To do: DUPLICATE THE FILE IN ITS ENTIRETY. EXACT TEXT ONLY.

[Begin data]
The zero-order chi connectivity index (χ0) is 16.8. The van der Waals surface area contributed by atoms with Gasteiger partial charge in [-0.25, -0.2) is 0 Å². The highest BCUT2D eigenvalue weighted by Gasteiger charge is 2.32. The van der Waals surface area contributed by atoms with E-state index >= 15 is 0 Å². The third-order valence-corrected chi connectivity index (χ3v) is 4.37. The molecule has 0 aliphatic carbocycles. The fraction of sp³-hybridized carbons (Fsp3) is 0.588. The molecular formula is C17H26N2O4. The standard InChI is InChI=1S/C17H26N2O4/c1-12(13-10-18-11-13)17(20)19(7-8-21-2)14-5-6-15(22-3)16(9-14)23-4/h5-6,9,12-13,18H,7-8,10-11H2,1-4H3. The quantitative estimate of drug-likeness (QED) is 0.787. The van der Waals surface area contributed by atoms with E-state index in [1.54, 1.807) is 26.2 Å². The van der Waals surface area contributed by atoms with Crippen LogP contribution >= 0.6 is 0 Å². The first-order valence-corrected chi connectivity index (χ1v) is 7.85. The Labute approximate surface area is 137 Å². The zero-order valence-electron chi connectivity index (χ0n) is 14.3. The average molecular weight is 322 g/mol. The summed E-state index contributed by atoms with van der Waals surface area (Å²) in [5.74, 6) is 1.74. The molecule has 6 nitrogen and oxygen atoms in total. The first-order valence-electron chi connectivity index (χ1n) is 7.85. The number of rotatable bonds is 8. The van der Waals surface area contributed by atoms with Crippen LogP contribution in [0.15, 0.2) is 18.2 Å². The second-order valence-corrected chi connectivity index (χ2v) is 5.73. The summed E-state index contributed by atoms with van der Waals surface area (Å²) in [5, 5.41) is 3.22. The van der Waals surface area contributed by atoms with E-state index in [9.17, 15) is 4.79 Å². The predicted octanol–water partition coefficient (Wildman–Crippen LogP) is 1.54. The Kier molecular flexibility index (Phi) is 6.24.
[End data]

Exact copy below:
The zero-order chi connectivity index (χ0) is 16.8. The van der Waals surface area contributed by atoms with Gasteiger partial charge in [-0.25, -0.2) is 0 Å². The highest BCUT2D eigenvalue weighted by Gasteiger charge is 2.32. The van der Waals surface area contributed by atoms with E-state index >= 15 is 0 Å². The third-order valence-corrected chi connectivity index (χ3v) is 4.37. The molecule has 0 aliphatic carbocycles. The fraction of sp³-hybridized carbons (Fsp3) is 0.588. The molecular formula is C17H26N2O4. The standard InChI is InChI=1S/C17H26N2O4/c1-12(13-10-18-11-13)17(20)19(7-8-21-2)14-5-6-15(22-3)16(9-14)23-4/h5-6,9,12-13,18H,7-8,10-11H2,1-4H3. The quantitative estimate of drug-likeness (QED) is 0.787. The van der Waals surface area contributed by atoms with E-state index in [1.54, 1.807) is 26.2 Å². The van der Waals surface area contributed by atoms with Crippen LogP contribution >= 0.6 is 0 Å². The first-order valence-corrected chi connectivity index (χ1v) is 7.85. The Labute approximate surface area is 137 Å². The zero-order valence-electron chi connectivity index (χ0n) is 14.3. The average molecular weight is 322 g/mol. The summed E-state index contributed by atoms with van der Waals surface area (Å²) in [5.74, 6) is 1.74. The molecule has 6 nitrogen and oxygen atoms in total. The first-order valence-electron chi connectivity index (χ1n) is 7.85. The number of rotatable bonds is 8. The van der Waals surface area contributed by atoms with Crippen LogP contribution in [0.15, 0.2) is 18.2 Å². The second-order valence-corrected chi connectivity index (χ2v) is 5.73. The summed E-state index contributed by atoms with van der Waals surface area (Å²) in [5, 5.41) is 3.22. The van der Waals surface area contributed by atoms with E-state index in [9.17, 15) is 4.79 Å². The predicted octanol–water partition coefficient (Wildman–Crippen LogP) is 1.54. The Kier molecular flexibility index (Phi) is 6.24.